evan parker | paul lytton – at the unity theatre, london 1975



Evan Parker / soprano and tenor saxophones, lyttonophone, etc., Paul Lytton / percussion and live electronics. Recorded: January 7, 1975.

nipplespeter.jpgEvan Parker has suggested more about new ways of playing the saxophone than any other player in the post-Ayler, post-Coltrane period. Parker’s roots, in so far as they can be ascertained, lie more in Coltrane’s work than elsewhere, but these are only very apparent on the two earliest recordings of his work I’ve been able to hear, Peter Brotzmann’s Nipples (Calig-Verlag 30604), and This Is Free Jazz (Wergo 80004) by the Pierre Favre Quartet (both recorded 1969).


pierrefavrewergo.jpgThe Favre record is particularly interesting as on a long soprano saxophone solo we are able to hear the first real indication that Parker is moving in a radically new direction. His work is full of quick, stabbing phrases, a tentative probing always on the verge of exploding from the hard, inner pressure, and resolving (if at all) into somewhat different “modal” areas. Already, the phrases are full of harmonic and timbral implications, areas which Parker has come to explore in the most intense way, though there is still a fair amount of reliance on note.parkertopo.jpg

On Topography of the Lungs (Incus 1), Parker’s next recording, the hardness and explosiveness take precedence over the strictly harmonic explorations, the latter surfacing only as one part of an overall texture of largely “disconnected” sound. It is here, however, that Parker’s most important structural and procedural innovations become entirely evident. And, in a sense, all of Parker’s subsequent work has been an attempt to refine and explore in greater depth areas of sound made reference to here.collectivecallslytton.jpg

On the first LP with Paul Lytton, Collective Calls (Urban) (Two Microphones), Incus 5, there are moments of an almost unyielding spinteryness, but the main focus of much of the music is harmonic. Parker’s work tends to be in long areas of sound, more defined by timbre than by pitch which, by utilizing rapid changes of embouchure, he is able to surround with several seemingly independent sound sources. There are obvious similarities to some types of electronic music (and Lytton occasionally engulfs Parker in a virtual sea of electronics), but while Parker’s range is necessarily more limited than most electronic instruments, he is able to move about with greater ease and to impart to his work a greater urgency.lyttonliveattheunitytheatre.jpg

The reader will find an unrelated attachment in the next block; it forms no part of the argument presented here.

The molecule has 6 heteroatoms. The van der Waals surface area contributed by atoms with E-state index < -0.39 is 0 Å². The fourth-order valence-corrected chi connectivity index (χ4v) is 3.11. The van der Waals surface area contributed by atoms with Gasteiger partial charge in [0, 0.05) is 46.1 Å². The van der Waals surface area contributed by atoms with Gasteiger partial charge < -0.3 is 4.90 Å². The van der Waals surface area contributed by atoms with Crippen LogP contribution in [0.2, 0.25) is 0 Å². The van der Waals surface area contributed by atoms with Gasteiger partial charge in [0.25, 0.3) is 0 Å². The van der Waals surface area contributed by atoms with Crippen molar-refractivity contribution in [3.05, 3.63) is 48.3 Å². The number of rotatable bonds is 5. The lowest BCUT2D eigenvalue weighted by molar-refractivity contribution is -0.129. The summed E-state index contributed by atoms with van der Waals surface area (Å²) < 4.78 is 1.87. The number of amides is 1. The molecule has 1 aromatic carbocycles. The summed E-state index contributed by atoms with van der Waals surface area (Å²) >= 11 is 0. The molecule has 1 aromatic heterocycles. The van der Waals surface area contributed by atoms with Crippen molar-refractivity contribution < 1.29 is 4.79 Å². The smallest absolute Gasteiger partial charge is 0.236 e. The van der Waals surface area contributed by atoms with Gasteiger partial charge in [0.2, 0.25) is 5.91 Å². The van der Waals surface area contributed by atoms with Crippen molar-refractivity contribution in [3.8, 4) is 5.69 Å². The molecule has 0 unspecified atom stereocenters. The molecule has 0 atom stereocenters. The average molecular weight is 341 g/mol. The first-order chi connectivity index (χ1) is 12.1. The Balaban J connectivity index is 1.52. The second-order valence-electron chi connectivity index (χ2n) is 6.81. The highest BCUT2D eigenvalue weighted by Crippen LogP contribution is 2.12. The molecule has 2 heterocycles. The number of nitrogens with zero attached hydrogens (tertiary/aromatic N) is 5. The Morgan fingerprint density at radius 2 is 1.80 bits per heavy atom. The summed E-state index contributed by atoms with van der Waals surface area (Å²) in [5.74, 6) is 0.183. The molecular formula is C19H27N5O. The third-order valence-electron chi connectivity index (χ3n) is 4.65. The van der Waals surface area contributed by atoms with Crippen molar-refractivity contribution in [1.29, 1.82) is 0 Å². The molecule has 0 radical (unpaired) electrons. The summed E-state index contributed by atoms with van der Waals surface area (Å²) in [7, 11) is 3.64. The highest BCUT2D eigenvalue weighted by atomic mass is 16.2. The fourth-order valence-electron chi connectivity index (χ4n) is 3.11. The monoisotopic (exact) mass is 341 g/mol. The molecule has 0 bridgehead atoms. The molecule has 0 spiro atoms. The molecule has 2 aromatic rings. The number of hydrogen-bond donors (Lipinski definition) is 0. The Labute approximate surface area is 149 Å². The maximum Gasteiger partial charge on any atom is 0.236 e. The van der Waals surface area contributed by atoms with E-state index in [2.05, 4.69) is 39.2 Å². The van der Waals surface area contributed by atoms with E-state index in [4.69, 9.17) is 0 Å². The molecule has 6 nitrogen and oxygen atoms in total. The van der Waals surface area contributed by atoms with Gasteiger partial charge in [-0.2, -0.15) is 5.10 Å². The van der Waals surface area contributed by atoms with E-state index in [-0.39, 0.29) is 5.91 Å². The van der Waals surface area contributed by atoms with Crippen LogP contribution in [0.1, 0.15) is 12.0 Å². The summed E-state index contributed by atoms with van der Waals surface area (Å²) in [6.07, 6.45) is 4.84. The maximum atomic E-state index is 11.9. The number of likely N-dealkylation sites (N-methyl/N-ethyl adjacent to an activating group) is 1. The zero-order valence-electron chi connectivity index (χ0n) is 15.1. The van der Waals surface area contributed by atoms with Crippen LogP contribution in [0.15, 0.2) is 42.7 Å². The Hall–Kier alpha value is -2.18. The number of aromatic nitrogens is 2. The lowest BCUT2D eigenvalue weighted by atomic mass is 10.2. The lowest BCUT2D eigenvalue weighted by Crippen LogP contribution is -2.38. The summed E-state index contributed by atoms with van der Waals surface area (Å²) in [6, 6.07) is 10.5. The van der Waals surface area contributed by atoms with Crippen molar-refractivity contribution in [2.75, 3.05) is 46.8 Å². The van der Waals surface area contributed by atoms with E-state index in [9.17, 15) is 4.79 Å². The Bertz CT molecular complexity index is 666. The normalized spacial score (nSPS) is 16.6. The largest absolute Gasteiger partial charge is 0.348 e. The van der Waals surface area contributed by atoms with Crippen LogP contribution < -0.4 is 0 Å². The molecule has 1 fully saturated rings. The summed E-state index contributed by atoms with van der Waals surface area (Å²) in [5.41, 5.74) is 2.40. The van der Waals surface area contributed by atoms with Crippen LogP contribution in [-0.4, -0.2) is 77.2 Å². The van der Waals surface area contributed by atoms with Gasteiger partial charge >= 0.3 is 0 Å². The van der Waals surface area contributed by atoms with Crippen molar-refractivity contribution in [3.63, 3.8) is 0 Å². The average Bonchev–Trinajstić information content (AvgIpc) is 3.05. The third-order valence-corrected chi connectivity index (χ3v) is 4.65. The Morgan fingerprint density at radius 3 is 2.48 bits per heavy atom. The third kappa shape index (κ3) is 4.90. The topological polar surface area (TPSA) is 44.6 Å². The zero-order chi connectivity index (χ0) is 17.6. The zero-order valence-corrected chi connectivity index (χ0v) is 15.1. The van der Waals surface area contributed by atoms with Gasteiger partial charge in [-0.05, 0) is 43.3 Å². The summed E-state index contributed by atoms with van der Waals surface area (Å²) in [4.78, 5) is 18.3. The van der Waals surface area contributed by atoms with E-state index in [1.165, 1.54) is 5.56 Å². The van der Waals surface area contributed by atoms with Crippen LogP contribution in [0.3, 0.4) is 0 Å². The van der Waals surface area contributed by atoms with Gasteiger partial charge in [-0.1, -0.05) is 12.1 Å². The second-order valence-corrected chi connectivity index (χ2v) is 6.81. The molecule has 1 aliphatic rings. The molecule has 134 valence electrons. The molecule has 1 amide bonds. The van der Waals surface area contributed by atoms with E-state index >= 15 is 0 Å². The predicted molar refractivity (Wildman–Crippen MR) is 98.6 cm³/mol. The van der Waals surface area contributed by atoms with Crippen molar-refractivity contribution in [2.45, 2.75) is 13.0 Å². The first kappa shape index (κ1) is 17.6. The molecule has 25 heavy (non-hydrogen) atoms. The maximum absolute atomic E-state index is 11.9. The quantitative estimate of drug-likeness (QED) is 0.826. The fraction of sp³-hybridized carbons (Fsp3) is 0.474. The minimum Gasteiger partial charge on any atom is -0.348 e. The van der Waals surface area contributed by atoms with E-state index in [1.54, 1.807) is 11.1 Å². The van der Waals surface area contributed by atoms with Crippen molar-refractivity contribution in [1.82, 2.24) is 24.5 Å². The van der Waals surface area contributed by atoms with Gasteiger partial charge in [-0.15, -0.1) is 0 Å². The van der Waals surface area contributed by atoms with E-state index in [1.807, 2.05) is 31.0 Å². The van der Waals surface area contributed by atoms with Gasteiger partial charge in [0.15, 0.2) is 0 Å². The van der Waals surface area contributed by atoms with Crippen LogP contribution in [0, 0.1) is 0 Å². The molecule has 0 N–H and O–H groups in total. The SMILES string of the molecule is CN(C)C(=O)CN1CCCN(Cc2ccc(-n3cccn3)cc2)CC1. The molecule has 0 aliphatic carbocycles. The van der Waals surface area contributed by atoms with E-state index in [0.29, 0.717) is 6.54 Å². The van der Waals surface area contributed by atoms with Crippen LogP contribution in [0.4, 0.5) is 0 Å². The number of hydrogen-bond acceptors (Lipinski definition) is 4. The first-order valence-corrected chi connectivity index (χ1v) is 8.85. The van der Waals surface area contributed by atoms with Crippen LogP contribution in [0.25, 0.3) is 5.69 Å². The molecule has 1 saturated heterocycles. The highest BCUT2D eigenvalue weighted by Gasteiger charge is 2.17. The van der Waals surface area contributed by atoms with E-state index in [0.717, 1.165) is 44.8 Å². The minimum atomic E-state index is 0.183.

The new Parker-Lytton album features the only really extended statements by Parker now on record, and they demonstrate the extent to which he has been able to enter into his own stylistic innovations, the new technical realizations further advancing the complexity of the whole. So the harmonic gains, for one, have come to be more well integrated with the earlier structural ones, pushing into and moving out of them, though the two shorter tracks recall much of the sense of Incus 5.

Lytton’s work, meanwhile, grows out of a somewhat wider milieu than only a simple consideration of his own work would indicate. For despite the percussive innovations of the last decade (mainly of concept, and most notably by Sunny Murray and Milford Graves), no more than a marginal effort was made to expand the range of sounds of the percussionists themselves – even though that was part and parcel of the advances made on every other instrument. A number of European percussionists, however, have exhibited a particular interest in exploring precisely those possibilities.

Han Bennink was one of the first to add any number of unconventional devices to his percussive set-up. And in England Tony Oxley started amplifying parts of his instruments, later combining them with sounds produced entirely by electronic means. Paul Lytton initiated the combination of electronics and percussion, extending (according to Evan Parker) the “clear technical precedents” for what he did in the work of people such as Max Neuhaus and Hugh Davies into “a very stretched definition of poly-rhythm.” Lytton is thus able to work with an unusual scope and flexibility of sound; and he is, as well, a fine “standard” percussionist. This is evident on both of the LPs with Evan Parker, though his best work may be that on Incus 5.

The music of Evan Parker and Paul Lytton is part of an ever growing body of music that is entirely improvised, improvisation now becoming an end in itself rather than a means to a predefined (and more constricted) end. Their new LP – and their earlier one, if you’ve not already heard it – is highly recommended.

Henry Kuntz, 1976


selected Paul Lytton recordings:


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